A restaurant where edible cannabis is part of a healthy meal


Janet Zuccarini is founder and CEO of Gusto 54 Restaurant Group, which has venues in Los Angeles and Toronto. Recently they opened Gusto Green restaurant in Los Angeles focused on cannabis Green Street development. The new spot is one of the first federally licensed restaurants to serve hemp-based dishes, supplied by Ziese Farms—the first farm licensed to produce food-grade hemp.

Gusto Green, as an idea, has been in the works for several years as I tried to find the right home to bring the idea to life. I had this amazing dining experience in Singapore where you went to visit a traditional Chinese medicine doctor at a counter and then went to sit in a restaurant with the food he basically prescribed you to eat. It was 27 years ago. And I thought, while I was having this meal, this was the future of food, where food is medicine.

Since then I have opened up a variety of different concepts. I started with an Italian restaurant 25 years ago. Now we have Thai restaurants, Jamaican restaurant, Middle Eastern restaurant, etc. But I must have a connection with food. I lived eight years in Italy. I have lived in Southeast Asia, which is why I have an affinity for Thai cuisine. I’m also just a food lover. I love to eat. I like cooking. I love restaurants.

Janet Zuccarini of Los Angeles’ Gusto Green. Photo: Jake Rosenberg.

In Europe, France and Italy, we eat well and enjoy life. I want to cause something like this. My diet has changed a bit over the years, influenced by the environment and what’s happening on our planet. How I Want to Eat – and I think there are quite a few people who lean that way, especially in LA – puts plants first. I eat everything, so this restaurant is suitable for omnivores. But we make sure that if it’s meat, it’s grass-fed. If it’s fresh, it’s sustainable.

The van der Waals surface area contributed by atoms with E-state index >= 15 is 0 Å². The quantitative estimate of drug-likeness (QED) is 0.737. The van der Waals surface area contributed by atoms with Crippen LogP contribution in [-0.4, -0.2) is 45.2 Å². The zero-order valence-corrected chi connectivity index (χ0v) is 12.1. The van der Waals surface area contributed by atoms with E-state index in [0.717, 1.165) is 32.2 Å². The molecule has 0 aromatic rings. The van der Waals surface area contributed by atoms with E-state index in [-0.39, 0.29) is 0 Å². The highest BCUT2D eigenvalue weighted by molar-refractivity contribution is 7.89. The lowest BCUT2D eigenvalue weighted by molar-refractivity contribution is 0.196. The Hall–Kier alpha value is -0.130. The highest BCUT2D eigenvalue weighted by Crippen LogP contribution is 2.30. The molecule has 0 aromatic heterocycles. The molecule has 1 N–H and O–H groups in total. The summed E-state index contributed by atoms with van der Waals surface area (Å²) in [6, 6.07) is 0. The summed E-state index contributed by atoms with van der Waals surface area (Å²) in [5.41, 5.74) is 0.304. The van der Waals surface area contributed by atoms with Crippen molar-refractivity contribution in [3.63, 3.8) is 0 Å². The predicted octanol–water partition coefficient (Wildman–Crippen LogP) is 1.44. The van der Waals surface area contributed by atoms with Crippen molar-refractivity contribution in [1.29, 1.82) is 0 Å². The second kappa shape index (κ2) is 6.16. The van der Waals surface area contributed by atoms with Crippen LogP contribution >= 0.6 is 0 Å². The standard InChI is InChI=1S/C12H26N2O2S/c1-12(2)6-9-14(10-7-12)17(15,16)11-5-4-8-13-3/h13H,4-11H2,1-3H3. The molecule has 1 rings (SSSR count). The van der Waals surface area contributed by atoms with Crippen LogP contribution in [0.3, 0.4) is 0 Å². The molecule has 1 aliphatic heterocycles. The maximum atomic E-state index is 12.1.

Seven years ago, Green Street developer Sean Beddoe first approached me and showed me the space. He explained that Green Street was going to be all cannabis-related businesses. He wanted to know if I would be okay with that. But I consider cannabis as another plant. We weren’t even talking about CBD yet. At the time, I said we would eventually be allowed to legally infuse CBD, so let’s launch this brand, and when it’s legal, we’ll be ready.

Horchata biscuits with cardamom and cinnamon and hemp. Photo: Jess Stark, Stark Contrast Media.

We are always looking for ways to incorporate hemp into the menu. We made a hemp spice zaatar. We have a gluten-free cookie that contains hemp leaves. We also take the whole hemp leaf and put it into a batter until it becomes almost like a kale chip, and it has some great flavors. What farmers have been doing is growing different hemp leaves with different flavor profiles. So you could have one more lemony, another a little more peppery. It is interesting for a chef to start working with these sheets.

There will come a day when you can infuse both THC and CBD. I’m looking at it more from a health benefits perspective. People are moving away from smoking, so they want to have THC and CBD in different ways. But that could be in 10 years. That’s why we don’t wait.

Yet hemp is not at the heart of all of Gusto Green’s business. I don’t want it to be. This may seem borderline gimmicky. We’re just serious about treating food as medicine. I’m a big believer in eating whole foods. We look at the farmers market and change the menu to go with it, being hyper seasonal, hyper hyper local.

Green taste. Photo: Aliza J. Sokolow.

We call ourselves omnivore friendly, but we try to lean on plants. We have a lot of plant-based food products. If you want gaucho steak, you can get it. But it’s grass-fed, and it will be the best source of good quality meat. After all, you might have a group of friends, and one friend isn’t vegetarian or vegan. Or maybe that person is pescatarian. We don’t want someone to say, “Well, I don’t want to go because I don’t eat that way. We want to have food for everyone.


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